CNET takes a look at the 2012 Mazda5, a small minivan with little to offer the tech generation.
Wayne CunninghamManaging Editor / Roadshow
Wayne Cunningham reviews cars and writes about automotive technology for CNET's Roadshow. Prior to the automotive beat, he covered spyware, Web building technologies, and computer hardware. He began covering technology and the Web in 1994 as an editor of The Net magazine.
From generation to generation, automakers tend to make their cars bigger, boasting of increased headroom and legroom in updated model years. But the Mazda5, the mini minivan, kept its dimensions unchanged for the 2012 model update. And this vehicle is still the size of a first-generation Dodge Grand Caravan, yet contains third-row seating.
Although a fairly typical cramped people carrier for the rest of the world, the Mazda5 is an odd fit in the U.S. Here, our minivans are the size of buses, with lots of room for the kids to play, camping gear, and robust rear-seat entertainment systems with wide screens and HD capability.
But the Mazda5 represents a choice not offered by other automakers, a city-sized vehicle with a small engine and room for six. And fitting its non-U.S. character, it can also be had with a manual transmission.
Tech-free people mover
In its base Sport trim, such as the one sent to CNET, the Mazda5 is mostly techless. Mazda's only bow to the 21st century with this car is satellite radio and an auxiliary input for the stereo. Bluetooth phone systems and streaming audio are only available in the higher Touring and Grand Touring trims. Navigation is not an option in any trim. In our Sport model, it almost came as a surprise that the stereo could read MP3 CDs.
Despite those limitations, Mazda fits the steering wheel with switches for stereo and cruise control. A display at the top edge of the dashboard shows audio information, with a button that lets you choose artist and channel display for satellite radio. But in line with other implementations of satellite radio we've seen in Mazda vehicles, the reception cuts out easily, probably due to an inferior antenna.
Middle-row passengers in the Mazda5 will be treated to small captain's seats, individual softly cushioned chairs with integrated armrests. The third row is a narrow bench, and more of a challenge to access. This seat is best for the narrow of hip and limited of girth, at least if you want to fit two back there.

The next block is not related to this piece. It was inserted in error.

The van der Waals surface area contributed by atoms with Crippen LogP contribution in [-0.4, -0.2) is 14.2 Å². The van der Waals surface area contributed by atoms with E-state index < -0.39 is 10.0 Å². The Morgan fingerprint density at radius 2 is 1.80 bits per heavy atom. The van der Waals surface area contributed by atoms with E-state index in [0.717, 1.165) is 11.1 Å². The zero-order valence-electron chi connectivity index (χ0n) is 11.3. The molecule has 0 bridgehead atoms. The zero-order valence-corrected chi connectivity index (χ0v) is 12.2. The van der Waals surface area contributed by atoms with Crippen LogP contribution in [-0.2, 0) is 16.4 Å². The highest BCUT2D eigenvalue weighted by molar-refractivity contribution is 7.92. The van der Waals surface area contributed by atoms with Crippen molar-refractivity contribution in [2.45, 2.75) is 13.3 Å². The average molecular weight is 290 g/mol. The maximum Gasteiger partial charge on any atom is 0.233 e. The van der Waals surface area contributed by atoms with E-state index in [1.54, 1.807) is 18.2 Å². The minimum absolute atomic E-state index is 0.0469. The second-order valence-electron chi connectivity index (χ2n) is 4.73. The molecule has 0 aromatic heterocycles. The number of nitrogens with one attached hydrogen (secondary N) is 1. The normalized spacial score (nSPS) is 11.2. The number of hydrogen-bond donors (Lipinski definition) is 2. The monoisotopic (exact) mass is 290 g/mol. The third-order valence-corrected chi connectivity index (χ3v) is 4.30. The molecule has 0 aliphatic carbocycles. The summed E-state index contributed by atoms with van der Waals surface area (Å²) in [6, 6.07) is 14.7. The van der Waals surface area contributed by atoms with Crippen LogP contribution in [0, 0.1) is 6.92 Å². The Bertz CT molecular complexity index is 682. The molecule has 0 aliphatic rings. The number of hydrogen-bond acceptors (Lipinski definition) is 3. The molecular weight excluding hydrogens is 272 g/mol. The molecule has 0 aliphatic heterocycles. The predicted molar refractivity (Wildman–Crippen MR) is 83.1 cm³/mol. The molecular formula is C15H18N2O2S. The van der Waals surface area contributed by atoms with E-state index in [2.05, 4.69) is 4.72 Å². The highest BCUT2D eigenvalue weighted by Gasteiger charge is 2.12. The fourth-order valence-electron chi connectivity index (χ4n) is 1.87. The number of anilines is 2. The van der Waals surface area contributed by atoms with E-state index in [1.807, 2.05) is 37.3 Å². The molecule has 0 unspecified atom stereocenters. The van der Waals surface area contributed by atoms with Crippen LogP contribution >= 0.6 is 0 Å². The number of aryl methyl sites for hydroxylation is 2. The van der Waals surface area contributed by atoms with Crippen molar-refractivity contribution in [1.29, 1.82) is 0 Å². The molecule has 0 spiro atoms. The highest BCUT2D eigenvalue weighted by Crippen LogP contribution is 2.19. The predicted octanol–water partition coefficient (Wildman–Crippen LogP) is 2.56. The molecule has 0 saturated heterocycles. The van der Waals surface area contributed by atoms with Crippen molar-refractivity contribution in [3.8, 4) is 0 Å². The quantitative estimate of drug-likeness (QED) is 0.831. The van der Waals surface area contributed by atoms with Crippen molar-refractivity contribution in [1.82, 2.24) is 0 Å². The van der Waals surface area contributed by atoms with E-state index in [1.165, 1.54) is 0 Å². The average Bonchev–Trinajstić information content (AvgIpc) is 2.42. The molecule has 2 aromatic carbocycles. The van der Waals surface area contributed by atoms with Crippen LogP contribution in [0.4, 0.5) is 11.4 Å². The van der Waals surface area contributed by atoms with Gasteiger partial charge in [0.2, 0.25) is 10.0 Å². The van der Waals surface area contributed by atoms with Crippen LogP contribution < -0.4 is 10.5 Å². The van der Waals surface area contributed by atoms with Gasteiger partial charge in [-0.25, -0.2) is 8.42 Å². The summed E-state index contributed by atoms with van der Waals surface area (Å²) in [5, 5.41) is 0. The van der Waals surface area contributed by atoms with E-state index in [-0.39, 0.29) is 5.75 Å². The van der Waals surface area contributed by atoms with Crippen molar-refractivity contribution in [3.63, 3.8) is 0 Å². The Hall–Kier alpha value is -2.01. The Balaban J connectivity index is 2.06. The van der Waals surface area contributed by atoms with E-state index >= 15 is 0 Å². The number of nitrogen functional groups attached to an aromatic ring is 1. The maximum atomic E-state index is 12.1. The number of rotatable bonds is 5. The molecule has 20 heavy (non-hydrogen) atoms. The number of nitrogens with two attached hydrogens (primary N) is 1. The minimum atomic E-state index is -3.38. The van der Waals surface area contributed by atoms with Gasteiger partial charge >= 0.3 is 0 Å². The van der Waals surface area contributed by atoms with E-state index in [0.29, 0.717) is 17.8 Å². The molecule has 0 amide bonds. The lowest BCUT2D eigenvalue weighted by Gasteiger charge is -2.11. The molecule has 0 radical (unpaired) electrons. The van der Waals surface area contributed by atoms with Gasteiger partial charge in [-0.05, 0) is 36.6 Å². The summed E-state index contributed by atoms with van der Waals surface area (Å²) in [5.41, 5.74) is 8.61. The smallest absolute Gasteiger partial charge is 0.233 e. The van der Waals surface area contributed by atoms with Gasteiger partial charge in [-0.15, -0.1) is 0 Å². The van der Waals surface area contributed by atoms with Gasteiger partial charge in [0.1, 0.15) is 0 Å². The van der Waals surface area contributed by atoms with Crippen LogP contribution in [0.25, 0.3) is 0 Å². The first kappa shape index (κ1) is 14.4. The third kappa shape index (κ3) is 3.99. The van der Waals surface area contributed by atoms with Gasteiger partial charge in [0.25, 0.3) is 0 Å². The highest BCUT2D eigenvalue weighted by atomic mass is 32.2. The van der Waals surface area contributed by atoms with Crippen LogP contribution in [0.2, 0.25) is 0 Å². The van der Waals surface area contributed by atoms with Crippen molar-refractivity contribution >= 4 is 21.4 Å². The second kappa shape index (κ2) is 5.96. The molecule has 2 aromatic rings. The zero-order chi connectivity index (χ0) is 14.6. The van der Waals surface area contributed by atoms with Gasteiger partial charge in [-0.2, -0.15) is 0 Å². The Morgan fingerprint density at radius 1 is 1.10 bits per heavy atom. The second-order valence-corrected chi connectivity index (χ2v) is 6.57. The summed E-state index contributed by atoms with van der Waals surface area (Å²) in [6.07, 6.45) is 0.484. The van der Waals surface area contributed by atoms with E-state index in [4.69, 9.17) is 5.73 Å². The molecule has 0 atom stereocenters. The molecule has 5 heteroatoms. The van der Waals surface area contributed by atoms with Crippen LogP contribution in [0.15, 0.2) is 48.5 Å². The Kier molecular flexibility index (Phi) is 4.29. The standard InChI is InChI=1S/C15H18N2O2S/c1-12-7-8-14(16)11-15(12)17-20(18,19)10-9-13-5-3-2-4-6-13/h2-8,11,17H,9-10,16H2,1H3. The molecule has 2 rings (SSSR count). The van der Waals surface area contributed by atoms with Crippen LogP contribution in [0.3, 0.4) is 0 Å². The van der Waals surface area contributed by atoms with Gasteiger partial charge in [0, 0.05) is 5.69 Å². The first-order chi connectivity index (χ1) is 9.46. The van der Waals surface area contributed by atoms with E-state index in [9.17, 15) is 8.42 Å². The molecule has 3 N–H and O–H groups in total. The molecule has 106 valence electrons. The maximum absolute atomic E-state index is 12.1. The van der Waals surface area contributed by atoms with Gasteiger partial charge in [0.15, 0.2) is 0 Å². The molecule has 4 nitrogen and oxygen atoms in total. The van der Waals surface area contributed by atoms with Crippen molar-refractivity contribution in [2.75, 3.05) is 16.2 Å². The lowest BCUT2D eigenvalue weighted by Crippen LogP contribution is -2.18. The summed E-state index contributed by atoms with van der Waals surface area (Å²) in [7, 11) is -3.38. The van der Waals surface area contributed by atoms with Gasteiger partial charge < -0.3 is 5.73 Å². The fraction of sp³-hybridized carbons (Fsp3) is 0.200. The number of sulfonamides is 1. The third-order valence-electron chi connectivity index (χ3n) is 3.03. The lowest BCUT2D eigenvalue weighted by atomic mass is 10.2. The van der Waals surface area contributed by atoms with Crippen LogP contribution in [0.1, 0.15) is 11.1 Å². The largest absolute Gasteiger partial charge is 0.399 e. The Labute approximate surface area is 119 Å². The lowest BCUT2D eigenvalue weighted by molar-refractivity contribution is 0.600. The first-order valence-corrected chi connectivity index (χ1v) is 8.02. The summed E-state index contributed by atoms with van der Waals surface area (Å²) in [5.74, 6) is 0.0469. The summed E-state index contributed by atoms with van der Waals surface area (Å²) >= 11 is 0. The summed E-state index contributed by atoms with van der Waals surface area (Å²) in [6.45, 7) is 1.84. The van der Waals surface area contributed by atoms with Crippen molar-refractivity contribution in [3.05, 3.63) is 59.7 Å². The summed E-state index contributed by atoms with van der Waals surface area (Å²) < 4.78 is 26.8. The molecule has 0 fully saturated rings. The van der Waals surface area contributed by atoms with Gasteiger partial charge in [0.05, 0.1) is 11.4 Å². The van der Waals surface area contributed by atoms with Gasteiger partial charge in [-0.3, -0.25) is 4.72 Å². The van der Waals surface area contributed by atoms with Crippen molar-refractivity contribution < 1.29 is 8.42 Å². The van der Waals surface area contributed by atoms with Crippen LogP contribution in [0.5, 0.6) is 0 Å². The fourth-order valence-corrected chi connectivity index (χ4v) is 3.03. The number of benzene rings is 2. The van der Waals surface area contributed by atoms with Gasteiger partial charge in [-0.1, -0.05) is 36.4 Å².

That third row folds down easily in a 50/50 split, showing off the utility of this small minivan. With a flat rear cargo floor, the Mazda5 offers plenty of room for four people with luggage. It could be the perfect car for a golf foursome.
Manual in a minivan
Mazda bumped up the engine size for the 2012 model year, going from 2.3 liters to 2.5 liters. But this four-cylinder is no miracle of efficiency. It uses variable valve timing, but only squeaks out 157 horsepower and 163 pound-feet of torque. Throwing 1,000 pounds of human meat in the seats will likely have a performance impact. Fuel economy comes in at 21 mpg city and 28 mpg highway, under EPA testing.
We enjoyed the novel experience of using a six-speed manual transmission in a minivan. The gate has a pretty lackluster feeling, but nothing makes a drive more interesting than winding up the engine to 6,000rpm. That doesn't mean the Mazda5 would exactly rocket forward. Any inappropriate behavior with the gas pedal led to front tire slip and a leisurely crawl forward.
The engine is tuned for a low idle, which means the need to continually pop the gas to avoid stalling in slow traffic. And with no hill-hold feature, stalling on the steep inclines of San Francisco was an ever-present danger.
There is nothing particularly good about the Mazda5's handling. At a little over 5 feet high, it feels tippy in turns. Stability and traction control systems come standard, though, limiting the possibility of it actually rolling. And should that happen, passengers are protected by side curtain airbags.
The ride quality is about what you would expect from an economy car, reasonably damped but hardly insulating the cabin from the rough stuff. The spongy seats seem to serve as an essential part of Mazda's ride engineering.
The 2012 Mazda5 should be the last of the low-tech Mazdas. The model lineup is in for a sea change, using new direct-injection engines and lightweight chassis engineering, beginning with the all-new CX-5. When the Mazda5 comes due for an update in three or four years, it should benefit from substantial new technology in the drivetrain and in the cabin.
As it is, the Mazda5 mainly offers a certain usefulness, and is probably the only $20,000 car that can carry six people. Mazda actually backslid in technology between the previous and current generation of the Mazda5 by deleting the navigation option for the Grand Touring trim, and getting rid of LED taillights in both the Touring and Grand Touring trims in favor of cheaper incandescent lights.